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Flash News, 2-15: London Calling
Times Taps Macaulay for Top Dance Post

By Paul Ben-Itzak
Copyright 2007 The Dance Insider

PARIS -- The New York Times has named Alastair Macaulay, chief theater critic of the London-based Financial Times and chief dance critic of the Times Literary Supplement, as its new chief dance critic, the Dance Insider has learned. In an e-mail interview this morning, Macaulay, 51, who starts his post in April, discussed the appointment with the Dance Insider. A transcript of the interview follows.

Paul Ben-Itzak: Please don't take this as a challenge, but it's something our readers will want to know: What qualifies you for this position? Do you consider yourself a dance specialist, and if so, why?

Alastair Macaulay: I've been a dance critic since 1978. In 1980, I was a winner of the Ballet Review competition for young critics. I was founding editor of the British quarterly Dance Theatre Journal in 1983; I served as guest dance critic to the New Yorker during two six-month sabbaticals taken by Arlene Croce in 1988 and 1992; I was second dance critic to the Guardian newspaper (UK) in 1979-90 and have been second dance critic to the Financial Times since 1988. Since 1996, I have been chief dance critic to the Times Literary Supplement.

I taught dance history at BA and MA level between 1980 and 2002 at a number of British colleges, was chief examiner in dance history to the Imperial Society of Teachers of Dancing for 15 years (1987-2002), and have lectured about aspects of dance in the USA, Canada, and Italy as well as Britain. My former students include the choreographers Matthew Bourne and Lea Anderson, the critic Sophie Constanti, and the dance academics Angela Kane and Stacy Prickett.

I have spoken at dance conferences in New York, Los Angeles, San Francisco and Berkeley as well as London. See, for example, "Looking Out" (edited by David Gere), the proceedings of the 1990 Dance Critics Association Los Angeles conference on dance and multiculturalism; "Following Sir Fred's Steps" (edited by Stephanie Jordan and Andree Grau), the proceedings of the 1994 Roehampton Institute (UK) conference on Frederick Ashton; and "Revealing MacMillan," the proceedings of the 2002 Royal Academy of Dance (UK) conference on Kenneth MacMillan. The latter two conferences were my ideas, as were the 1999 Royal Academy of Dancing (as it was called then, UK) conference "The Fonteyn Phenomenon" and the 2000 Royal Opera House conference "Teaching Dance History." Within the dance world of London, I am well known as a lecturer on aspects of classical ballet at the Royal Opera House and in running focus days on the choreographers Merce Cunningham and Mark Morris.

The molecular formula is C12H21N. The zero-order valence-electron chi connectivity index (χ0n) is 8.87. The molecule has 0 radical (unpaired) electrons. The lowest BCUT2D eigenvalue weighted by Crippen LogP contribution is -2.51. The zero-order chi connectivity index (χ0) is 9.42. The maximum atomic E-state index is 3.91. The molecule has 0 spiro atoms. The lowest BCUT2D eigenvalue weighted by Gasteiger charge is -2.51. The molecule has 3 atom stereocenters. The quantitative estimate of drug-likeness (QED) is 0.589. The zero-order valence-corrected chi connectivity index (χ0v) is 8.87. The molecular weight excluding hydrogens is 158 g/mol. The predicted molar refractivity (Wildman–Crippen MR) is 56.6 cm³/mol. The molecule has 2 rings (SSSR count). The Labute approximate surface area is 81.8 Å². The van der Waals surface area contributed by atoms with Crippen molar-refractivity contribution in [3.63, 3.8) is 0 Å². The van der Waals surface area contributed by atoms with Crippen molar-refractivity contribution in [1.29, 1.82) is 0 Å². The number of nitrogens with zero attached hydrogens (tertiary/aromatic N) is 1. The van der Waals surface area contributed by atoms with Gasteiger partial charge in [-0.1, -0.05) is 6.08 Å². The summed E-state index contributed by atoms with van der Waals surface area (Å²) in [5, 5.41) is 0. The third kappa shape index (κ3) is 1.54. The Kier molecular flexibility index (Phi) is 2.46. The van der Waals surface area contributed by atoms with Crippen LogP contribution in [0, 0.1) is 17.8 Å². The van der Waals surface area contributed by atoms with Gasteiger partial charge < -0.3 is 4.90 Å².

Since 1990, my work as a full-time theater critic has often made this time-consuming commitment to dance exhausting. And yet I've needed to go on doing it, even in cases where there was no pay whatsoever. Why? Because I care about the art and history of dance, often passionately, sometimes obsessively, always, I hope, seriously.

PBI: I understand you've authored a biography of Frederick Ashton.

AM: No, this is an error. However, it is probably not too much to say that I am, with David Vaughan. Julie Kavanagh, and Stephanie Jordan, one of the four most expert writers on Ashton's choreography (those other three are all great friends of mine); I often write and lecture on his work; and I would love to write a book about his work one day.

PBI: Do you see yourself as a ballet specialist, or do you also feel qualified to cover modern dance, and if so, why?

AM: I have written both a short biography of Margot Fonteyn and a much larger book of in-depth interviews with Matthew Bourne. She was a ballerina, he is a modern dance choreographer on the cusp of theater. Perhaps these two facts alone answer your question?